Your website needs a hero!Last week (after months of planning) I finally retired that old name with the launch of Hero Agency​. My entire outlook has changed too. I feel a connection to this brand identity. I feel proud to talk about it and am eager to share it… I even went door to door in my neighborhood, introducing myself and the company to local businesses. The services are exactly the same. The internal process haven’t changed. By all accounts it’s the same business… but the name change has made a huge difference to me personally… AND apparently to potential clients as I’ve added 4 since launch.

I see a lesson in here somewhere. Sometimes our past holds us back. Sometimes the names we’ve put on ourselves (or others have put on us) are like chains that anchor us to an identity that’s no longer ours. Like the stories of iconic religious figures or comicbook superheroes, sometimes we simply have to embrace our now-identity to begin our future journey.

From there it’s up, up and away…

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Bullies V.S. Ninjas


When I was in 5th grade, I was bullied. It got pretty bad. Sometimes I would get off my school bus early and walk through backyards and woods to get home because my bullies were waiting for me at my normal stop. Rather than be a victim, I decided to take charge.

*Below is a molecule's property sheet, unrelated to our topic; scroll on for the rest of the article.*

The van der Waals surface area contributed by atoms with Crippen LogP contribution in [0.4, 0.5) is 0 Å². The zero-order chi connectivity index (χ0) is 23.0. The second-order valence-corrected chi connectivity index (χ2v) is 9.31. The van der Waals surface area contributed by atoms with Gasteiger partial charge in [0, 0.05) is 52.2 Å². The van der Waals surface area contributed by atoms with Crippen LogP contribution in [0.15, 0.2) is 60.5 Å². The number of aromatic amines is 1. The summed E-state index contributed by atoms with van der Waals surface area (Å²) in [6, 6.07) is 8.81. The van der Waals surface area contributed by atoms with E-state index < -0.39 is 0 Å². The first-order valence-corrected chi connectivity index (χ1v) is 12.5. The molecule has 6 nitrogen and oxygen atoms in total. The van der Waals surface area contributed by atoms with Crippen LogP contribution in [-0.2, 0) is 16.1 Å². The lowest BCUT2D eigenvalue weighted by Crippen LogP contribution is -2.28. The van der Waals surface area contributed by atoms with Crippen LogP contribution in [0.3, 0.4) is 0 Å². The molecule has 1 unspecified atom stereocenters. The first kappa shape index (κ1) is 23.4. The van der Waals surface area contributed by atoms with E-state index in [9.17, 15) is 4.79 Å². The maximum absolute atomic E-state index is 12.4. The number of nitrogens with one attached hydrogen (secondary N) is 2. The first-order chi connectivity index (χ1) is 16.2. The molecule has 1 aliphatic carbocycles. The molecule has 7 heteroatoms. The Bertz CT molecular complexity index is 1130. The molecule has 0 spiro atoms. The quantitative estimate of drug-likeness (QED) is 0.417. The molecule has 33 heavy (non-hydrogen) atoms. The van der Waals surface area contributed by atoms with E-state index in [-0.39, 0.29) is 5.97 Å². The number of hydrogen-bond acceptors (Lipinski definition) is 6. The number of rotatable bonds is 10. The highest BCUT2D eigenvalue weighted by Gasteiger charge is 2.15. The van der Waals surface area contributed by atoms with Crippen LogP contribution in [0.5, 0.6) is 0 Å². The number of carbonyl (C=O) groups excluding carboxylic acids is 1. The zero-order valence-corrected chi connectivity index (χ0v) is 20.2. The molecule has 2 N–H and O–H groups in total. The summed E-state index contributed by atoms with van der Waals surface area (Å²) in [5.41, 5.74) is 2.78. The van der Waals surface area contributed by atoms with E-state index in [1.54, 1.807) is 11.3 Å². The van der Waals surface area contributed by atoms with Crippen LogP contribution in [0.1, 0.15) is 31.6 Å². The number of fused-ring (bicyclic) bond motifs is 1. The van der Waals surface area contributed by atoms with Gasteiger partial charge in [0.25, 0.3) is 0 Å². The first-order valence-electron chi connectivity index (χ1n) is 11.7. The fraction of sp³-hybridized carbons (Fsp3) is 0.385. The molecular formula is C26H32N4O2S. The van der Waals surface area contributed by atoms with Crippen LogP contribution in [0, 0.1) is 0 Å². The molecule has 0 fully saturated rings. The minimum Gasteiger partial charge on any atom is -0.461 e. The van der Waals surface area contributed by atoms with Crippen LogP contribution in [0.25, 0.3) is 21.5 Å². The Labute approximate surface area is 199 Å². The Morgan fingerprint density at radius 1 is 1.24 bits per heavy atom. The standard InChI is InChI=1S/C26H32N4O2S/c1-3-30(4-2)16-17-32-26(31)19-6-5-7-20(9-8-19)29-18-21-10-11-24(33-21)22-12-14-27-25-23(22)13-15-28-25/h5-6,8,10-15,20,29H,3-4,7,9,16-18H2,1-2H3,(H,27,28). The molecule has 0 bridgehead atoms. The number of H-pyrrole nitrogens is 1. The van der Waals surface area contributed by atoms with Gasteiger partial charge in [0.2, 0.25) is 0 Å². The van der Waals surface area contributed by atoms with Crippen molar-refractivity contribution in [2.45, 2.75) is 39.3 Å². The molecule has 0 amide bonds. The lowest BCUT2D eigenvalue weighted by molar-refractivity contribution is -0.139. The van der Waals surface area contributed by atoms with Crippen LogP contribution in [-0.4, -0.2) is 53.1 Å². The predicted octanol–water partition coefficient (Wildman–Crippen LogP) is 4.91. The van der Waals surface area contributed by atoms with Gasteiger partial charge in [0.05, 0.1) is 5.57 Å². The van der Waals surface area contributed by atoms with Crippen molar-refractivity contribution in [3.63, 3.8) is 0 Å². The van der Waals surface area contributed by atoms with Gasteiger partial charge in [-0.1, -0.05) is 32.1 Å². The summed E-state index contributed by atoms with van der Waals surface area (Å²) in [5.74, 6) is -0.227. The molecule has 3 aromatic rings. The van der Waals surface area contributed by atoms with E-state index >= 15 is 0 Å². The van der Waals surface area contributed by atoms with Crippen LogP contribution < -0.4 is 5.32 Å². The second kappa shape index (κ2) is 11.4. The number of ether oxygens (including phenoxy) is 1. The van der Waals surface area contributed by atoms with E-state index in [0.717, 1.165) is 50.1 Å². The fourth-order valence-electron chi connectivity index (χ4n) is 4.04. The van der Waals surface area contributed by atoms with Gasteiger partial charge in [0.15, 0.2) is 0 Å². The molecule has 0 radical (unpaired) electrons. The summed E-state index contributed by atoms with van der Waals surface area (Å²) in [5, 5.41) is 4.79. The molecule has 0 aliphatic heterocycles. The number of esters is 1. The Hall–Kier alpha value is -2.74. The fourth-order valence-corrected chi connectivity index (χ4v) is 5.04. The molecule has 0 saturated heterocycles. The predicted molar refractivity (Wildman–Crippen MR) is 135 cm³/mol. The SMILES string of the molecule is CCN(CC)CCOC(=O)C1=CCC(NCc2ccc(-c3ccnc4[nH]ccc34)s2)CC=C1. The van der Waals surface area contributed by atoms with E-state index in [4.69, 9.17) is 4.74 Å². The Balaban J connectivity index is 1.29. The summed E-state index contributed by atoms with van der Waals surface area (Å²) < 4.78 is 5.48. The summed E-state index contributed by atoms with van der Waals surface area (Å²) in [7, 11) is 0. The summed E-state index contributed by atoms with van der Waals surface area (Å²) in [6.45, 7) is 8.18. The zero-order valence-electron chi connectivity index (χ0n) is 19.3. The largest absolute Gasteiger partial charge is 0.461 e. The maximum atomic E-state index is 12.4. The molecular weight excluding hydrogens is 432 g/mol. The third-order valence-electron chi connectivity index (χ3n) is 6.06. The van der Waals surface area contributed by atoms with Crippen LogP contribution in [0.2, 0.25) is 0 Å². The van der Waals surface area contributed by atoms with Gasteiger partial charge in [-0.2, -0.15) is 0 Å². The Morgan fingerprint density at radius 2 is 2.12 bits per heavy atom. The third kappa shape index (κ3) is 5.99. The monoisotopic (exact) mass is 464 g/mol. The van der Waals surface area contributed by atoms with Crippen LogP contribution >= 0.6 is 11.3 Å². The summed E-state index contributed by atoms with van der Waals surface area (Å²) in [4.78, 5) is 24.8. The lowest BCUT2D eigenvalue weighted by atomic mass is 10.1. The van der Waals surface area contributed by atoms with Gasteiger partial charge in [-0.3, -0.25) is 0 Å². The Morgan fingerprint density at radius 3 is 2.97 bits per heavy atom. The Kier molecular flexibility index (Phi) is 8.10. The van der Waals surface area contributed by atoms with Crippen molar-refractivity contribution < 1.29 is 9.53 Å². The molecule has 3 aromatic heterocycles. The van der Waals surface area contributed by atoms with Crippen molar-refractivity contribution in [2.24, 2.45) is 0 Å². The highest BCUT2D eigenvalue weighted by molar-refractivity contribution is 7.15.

I enrolled at a local martial arts school.

Thankfully, I had a great sensei who taught me not only how to defend myself, but how to never need to. Yes, I learned how to fight… but more importantly I learned how not to fight – how to outsmart aggression and how to turn my enemies into allies.

When I was in 8th grade my school had a talent show. At this point only my close friends knew I was a martial artist, and I persuaded some of them to do a choreographed fight scene with me in the show. We trained for weeks and when the day came, we performed a ridiculously cool battle between me and 5 ninja assassins. At the end, standing over the defeated ninjas, with the entire audience erupting in cheers, I did something I hadn’t planned to do. I took the microphone from the MC and addressed the student audience. I challenged them to look beyond fighting as option for settling issues, to reach out to people they didn’t know or understand, to become the generation that ends wars and manufactures peace.

Was it naively grand? Sure. Did it make a difference? Absolutely.

For starters, I was never bullied again. Ever. I also became someone other students would talk to if they were having problems and need help or encouragement. I learned a lot about my peers and the struggles they faced… some far bigger than mine ever were.